Highland Park - I've tasted the 21yo before and a revisit doesn't disappoint, but it's the new Loki that I'm here for. Forget the fancy packaging (and the £130 price tag, if you can), this is a great whisky - 15yo 46.8% - and every added drop of water brings out more of its character.
Compass Box - fortunately Lili has recovered from her tour of SMWS venues and is on good form as are the whiskies. The Entertainer is a stand out, though it's a Selfridge's exclusive, with the price tag you'd expect as a result. Hedonism is as ever pure Compass Box genius - and has done a lot to popularise Single Grain whisky - despite being a blend of two single grains itself.
Back to the BBR stand for some Girvan and Tormore, plus of course my favourite liqueur, the King's Ginger. Ginger I love, ginger flavoured drinks - beer, ale wine - no thank you. Liqueurs - too sweet and cloying. But a couple of year's ago, Rocky (or it may have been Doug or Rob) convinced me I should try it - you should too. Unlike most (all?) other liqueurs it's as strong as a whisky - 41%. I don't buy liqueurs. I've bought at least two bottles of King's Ginger. (OK to be fair the Loch Fyne Liqueur is also good - but it's not gingery and it's only 40% ABV).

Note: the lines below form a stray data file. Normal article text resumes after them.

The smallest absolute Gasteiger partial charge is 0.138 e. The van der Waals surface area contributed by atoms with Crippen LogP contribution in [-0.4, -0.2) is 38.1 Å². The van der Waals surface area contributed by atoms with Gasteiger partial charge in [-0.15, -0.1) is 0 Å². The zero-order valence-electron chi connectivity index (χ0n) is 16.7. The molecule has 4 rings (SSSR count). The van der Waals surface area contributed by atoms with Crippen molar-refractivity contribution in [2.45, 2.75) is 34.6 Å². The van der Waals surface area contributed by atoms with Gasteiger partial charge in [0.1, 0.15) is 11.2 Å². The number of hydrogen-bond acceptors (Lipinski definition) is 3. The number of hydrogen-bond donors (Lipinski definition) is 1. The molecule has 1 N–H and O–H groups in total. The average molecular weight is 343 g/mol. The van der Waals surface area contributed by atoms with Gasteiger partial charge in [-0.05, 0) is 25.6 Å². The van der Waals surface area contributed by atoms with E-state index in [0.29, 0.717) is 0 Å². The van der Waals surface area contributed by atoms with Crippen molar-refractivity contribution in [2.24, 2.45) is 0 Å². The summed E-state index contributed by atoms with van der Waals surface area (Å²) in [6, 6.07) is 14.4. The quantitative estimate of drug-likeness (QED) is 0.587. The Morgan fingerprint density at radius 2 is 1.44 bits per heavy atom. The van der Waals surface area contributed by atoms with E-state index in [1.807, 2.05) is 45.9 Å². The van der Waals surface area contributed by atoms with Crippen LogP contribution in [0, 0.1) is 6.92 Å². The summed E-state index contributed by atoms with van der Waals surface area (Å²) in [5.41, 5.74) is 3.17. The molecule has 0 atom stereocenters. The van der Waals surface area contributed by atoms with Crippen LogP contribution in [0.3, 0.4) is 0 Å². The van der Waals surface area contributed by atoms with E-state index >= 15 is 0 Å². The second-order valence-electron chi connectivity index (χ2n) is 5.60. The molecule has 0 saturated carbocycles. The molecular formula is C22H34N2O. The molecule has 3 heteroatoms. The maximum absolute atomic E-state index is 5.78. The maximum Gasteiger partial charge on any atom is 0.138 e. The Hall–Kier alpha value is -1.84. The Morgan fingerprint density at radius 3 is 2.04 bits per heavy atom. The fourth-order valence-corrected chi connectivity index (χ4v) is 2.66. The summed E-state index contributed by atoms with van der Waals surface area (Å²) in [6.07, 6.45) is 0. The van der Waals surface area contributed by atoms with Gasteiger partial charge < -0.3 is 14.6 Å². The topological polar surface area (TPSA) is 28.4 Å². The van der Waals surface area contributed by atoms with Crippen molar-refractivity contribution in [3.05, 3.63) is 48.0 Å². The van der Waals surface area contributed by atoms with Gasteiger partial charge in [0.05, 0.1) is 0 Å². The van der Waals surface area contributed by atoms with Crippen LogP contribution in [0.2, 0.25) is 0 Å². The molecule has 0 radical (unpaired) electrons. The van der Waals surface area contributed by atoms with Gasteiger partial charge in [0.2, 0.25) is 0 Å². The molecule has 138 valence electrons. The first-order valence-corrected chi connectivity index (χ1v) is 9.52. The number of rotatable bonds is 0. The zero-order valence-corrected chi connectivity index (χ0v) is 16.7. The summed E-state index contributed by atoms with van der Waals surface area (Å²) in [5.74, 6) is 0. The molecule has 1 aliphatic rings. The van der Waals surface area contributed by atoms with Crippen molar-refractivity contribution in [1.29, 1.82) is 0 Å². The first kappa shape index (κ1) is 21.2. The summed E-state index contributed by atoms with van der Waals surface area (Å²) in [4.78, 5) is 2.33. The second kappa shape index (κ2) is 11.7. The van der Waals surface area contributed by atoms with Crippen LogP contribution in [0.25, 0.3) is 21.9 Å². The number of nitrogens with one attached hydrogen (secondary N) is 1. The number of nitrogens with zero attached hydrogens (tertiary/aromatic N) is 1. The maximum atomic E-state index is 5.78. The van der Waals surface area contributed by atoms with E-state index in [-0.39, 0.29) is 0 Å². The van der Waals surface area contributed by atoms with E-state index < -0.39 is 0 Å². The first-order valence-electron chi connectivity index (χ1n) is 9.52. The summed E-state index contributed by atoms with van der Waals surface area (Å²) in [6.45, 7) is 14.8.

The best of the rest? Bowmore Tempest batch 4, when it finally arrived - I'd enquired about it earlier but they didn't have it. I think Arthur went back to RMW for a bottle. It was worth the wait. Also featured on the stand was the Glen Garioch 1994, another favourite of mine.
Number One Drinks Co - Karuizawa and Chichibu. I re-sampled the two Karuizawas that were also in Brighton, and intended to return for what I've found even better the 3yo Chichibu (though it's £90 price tag is off-putting). Must prioritise Chichibu next time.
Didn't even make it to Inver House or Balcones stalls this time - but they know I love their products!
Tweeddale - a family experiment in recreating whisky from before WW2. It's a blend, though with a high malt content 50:50. The 3rd batch has revamped packaging and no added colour, like the previous batches it's non-chill filtered and bottled at 46% - the whiskies in it are also a little older than before.
Ardbeg/Glenmorangie - nothing new, I had a Lasanta and moved on, ddin't get back to chack the Ardbegs.